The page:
Bio-detection dogs have previously been trained to identify the presence of cancer in patient samples, alert people with diabetes about low blood sugar and detect pre-symptomatic malaria.16 If this approach proves accurate and reliable, bio-detection dogs could offer a fast and non-invasive way to test for COVID-19 in the future.

Protecting healthcare professionals from exposure to COVID-19 during oral cavity biopsies

A team at the Tata Memorial Centre in Varanasi, India, has developed a disposable customised aerosol containment chamber to protect surgeons from potential exposure to COVID-19 during oral cavity cancer biopsies.17 Oral cavity cancers account for 10% of cancer incidence in India,18 but biopsies have become an increasingly challenging procedure during the COVID-19 pandemic due to the high risk of exposure to saliva, nasal secretions and coughing.

The chamber looks like a plastic tent with a filter attached for air supply, covering the patient and shielding the surgeon during an oral cavity biopsy. It is made from materials that are cheap, disposable and readily available in most operating theatres. It offers a simple and easily replicable solution that can be implemented across low-resource settings to protect healthcare professionals and avoid potential delays in diagnostic procedures for oral cancer during the COVID-19 pandemic.

Shifting to online support for people with cancer and their caregivers

Many patient organisations have turned to technology to maintain activities during the COVID-19 pandemic. Action Bladder Cancer UK purchased online videoconferencing licenses and made them freely available to bladder cancer support groups wishing to conduct virtual meetings.19 They developed guidance on hosting and attending virtual meetings for group leaders, and their support officers are available to provide additional help – for example, to conduct test runs or facilitate presentations during meetings.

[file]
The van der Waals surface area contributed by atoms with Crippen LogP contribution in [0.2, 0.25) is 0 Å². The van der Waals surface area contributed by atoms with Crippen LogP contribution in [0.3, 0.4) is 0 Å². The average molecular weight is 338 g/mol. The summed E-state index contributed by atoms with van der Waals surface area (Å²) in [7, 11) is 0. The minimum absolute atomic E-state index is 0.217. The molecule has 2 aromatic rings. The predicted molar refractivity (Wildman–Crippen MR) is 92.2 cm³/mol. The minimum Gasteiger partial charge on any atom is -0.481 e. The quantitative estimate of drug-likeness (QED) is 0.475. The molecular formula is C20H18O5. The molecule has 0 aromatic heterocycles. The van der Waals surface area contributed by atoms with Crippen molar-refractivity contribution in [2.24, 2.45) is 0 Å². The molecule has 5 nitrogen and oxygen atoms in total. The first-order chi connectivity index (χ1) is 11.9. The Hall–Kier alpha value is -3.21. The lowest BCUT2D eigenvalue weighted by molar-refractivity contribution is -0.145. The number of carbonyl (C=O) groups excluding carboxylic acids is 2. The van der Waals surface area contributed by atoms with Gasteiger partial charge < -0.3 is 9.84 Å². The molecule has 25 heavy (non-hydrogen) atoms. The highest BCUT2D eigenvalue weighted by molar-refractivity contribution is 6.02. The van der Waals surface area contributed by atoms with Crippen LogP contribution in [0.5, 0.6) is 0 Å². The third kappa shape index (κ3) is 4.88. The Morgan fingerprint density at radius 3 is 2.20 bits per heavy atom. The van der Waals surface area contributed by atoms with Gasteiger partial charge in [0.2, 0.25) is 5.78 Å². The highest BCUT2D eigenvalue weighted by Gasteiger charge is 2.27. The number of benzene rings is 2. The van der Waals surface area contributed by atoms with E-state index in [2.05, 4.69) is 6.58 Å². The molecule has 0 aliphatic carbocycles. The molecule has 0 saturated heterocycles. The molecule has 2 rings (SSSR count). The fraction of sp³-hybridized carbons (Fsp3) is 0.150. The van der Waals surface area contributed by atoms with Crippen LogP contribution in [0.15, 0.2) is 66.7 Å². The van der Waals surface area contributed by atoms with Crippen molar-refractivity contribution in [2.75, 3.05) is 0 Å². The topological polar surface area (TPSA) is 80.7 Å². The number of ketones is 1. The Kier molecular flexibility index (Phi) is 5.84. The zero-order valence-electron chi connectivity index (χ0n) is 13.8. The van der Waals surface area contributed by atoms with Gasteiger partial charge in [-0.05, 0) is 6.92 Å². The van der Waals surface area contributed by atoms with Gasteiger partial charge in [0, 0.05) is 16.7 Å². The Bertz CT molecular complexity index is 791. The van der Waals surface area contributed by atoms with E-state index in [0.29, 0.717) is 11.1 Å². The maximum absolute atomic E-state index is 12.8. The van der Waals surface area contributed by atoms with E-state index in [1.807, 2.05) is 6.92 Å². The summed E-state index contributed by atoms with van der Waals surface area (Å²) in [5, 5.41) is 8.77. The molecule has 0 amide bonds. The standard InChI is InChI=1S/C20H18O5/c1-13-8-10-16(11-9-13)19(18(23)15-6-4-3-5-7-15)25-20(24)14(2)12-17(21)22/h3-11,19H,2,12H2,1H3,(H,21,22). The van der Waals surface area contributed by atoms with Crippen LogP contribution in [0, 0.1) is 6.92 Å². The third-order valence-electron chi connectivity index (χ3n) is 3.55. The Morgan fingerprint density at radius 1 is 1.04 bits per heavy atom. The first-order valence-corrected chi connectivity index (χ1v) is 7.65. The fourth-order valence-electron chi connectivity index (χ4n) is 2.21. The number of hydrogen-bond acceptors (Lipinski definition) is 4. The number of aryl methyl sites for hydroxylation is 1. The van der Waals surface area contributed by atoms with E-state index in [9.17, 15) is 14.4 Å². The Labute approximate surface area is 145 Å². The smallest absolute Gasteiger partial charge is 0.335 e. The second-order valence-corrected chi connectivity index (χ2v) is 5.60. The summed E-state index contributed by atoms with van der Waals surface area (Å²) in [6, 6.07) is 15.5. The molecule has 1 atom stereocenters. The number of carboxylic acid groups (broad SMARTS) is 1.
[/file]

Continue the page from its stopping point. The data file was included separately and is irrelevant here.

Another patient organisation, the Workgroup of European Cancer Patient Advocacy Networks (WECAN), used an unconditional COVID-19 educational grant to support video conferencing for their members. The grant part-funded licenses, equipment (e.g. cameras and microphones) and the development of a dedicated online resource centre with information on hosting online meetings and webinars.20 WECAN also collected COVID-19 resources created by its member organisations on a single webpage.

Using innovation from the cancer world to support COVID-19 research

The outbreak of COVID-19 created intense demand to speed up standard research procedures, and innovation from cancer research is being used to meet this global challenge. The canSAR database in the UK is capable of processing billions of cancer research findings in a matter of minutes.21 It was expanded to include a COVID-19 arm (Coronavirus canSAR), which generates daily summaries of global information about COVID-19, its impact on the human body and potential treatment options. Through artificial intelligence, Coronavirus canSAR helps researchers to rapidly identify and prioritise the most promising opportunities for new therapies based on emerging evidence.21

In another innovative move, DreamLab, a commercial mobile application used for cancer studies, is now also being used to support research into the treatment of COVID-19, thanks to a new partnership between Vodafone Foundation and Imperial College London.22 DreamLab enables users to lend the data processing power of their smartphones to research studies.23 No personal data is downloaded to or processed from the user’s smartphone. Instead, DreamLab connects to a cloud-based processing network while smartphones are on charge overnight. This is a highly efficient approach – for reference, a desktop computer would take decades to process the same amount of research data as a network of 100,000 smartphones.23